CBA has entered into an enforceable undertaking with ASIC over the actions of two wealth management subsidiaries, with the bank's new chief executive Matt Comyn offering an apology to customers.
Commonwealth Bank subsidiaries Commonwealth Financial Planning (CFPL) and BW Financial Advice (BWFA) have entered into an enforceable undertaking (EU) with ASIC over fees charged for advice that was not provided, according to a statement by the regulator.
The EU comes as a result of an ASIC investigation that found clients of the two groups were charged for annual reviews in ongoing service packages that were not then provided.
“Both CFPL and BWFA have acknowledged in the EU that ASIC's concerns were reasonably held,” the regulator said in a statement.
Under the EU, CFPL and BWFA will make a community benefit payment of $3 million in total.
The CBA subsidiaries will also have to provide attestation from senior management that changes to compliance systems and processes have been made; are “reasonably adequate to track CFPL's contractual obligations;” and that reasonable steps have been taken to remediate affected customers.
In a separate statement by CBA, chief executive Matt Comyn said the bank recognised it had “failed customers in our advice businesses over the past decade”.
“These failures have resulted in a range of regulatory actions including imposition of licence conditions and remediation programs,” he said.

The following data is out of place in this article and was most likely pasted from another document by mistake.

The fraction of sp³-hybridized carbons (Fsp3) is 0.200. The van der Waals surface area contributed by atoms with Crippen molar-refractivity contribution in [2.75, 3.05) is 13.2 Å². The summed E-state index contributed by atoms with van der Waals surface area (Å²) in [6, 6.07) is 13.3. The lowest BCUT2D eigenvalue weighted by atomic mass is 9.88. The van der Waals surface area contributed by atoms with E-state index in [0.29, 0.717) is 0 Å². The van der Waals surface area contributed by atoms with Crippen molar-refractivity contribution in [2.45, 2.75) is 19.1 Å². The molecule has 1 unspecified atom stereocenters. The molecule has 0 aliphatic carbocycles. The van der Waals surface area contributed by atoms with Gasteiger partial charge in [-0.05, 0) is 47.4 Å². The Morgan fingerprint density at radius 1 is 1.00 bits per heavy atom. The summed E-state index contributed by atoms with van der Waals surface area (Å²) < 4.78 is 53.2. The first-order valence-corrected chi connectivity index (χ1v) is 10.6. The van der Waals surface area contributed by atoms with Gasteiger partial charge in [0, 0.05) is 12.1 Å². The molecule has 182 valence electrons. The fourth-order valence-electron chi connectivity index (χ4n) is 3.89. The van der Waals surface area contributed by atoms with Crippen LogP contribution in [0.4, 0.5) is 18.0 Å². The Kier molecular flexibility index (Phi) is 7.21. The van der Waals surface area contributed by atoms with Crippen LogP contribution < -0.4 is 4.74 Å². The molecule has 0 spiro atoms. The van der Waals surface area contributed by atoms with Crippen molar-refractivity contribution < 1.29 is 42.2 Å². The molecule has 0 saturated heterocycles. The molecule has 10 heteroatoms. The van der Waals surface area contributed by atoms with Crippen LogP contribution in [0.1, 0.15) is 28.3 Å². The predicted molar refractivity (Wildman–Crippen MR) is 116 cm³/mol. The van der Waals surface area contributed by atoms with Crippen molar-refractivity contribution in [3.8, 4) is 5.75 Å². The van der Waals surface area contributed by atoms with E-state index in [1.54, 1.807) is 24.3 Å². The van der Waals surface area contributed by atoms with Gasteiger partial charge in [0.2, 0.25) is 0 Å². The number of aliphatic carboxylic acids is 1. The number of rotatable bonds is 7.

“This is unacceptable and we owe our customers an apology for letting them down. Providing quality financial advice is critical for our customers.
“Next week the royal commission will hear more about issues in financial advice where we have failed our customers and we need to listen and learn from what we hear.”
Commenting on the EU, ASIC deputy chair Peter Kell noted that the EU followed a similar one with ANZ, announced on 6 April.
“Our report into Fees For No Service in October 2016 identified the major financial institutions' systemic failures in this area, and called for fair compensation to be paid to customers who did not receive the advice reviews that they were promised and paid for,” Mr Kell said.
“These failures show that all too often the financial institutions prioritised revenue and fee generation over the delivery of advice and services paid for by their customers.”
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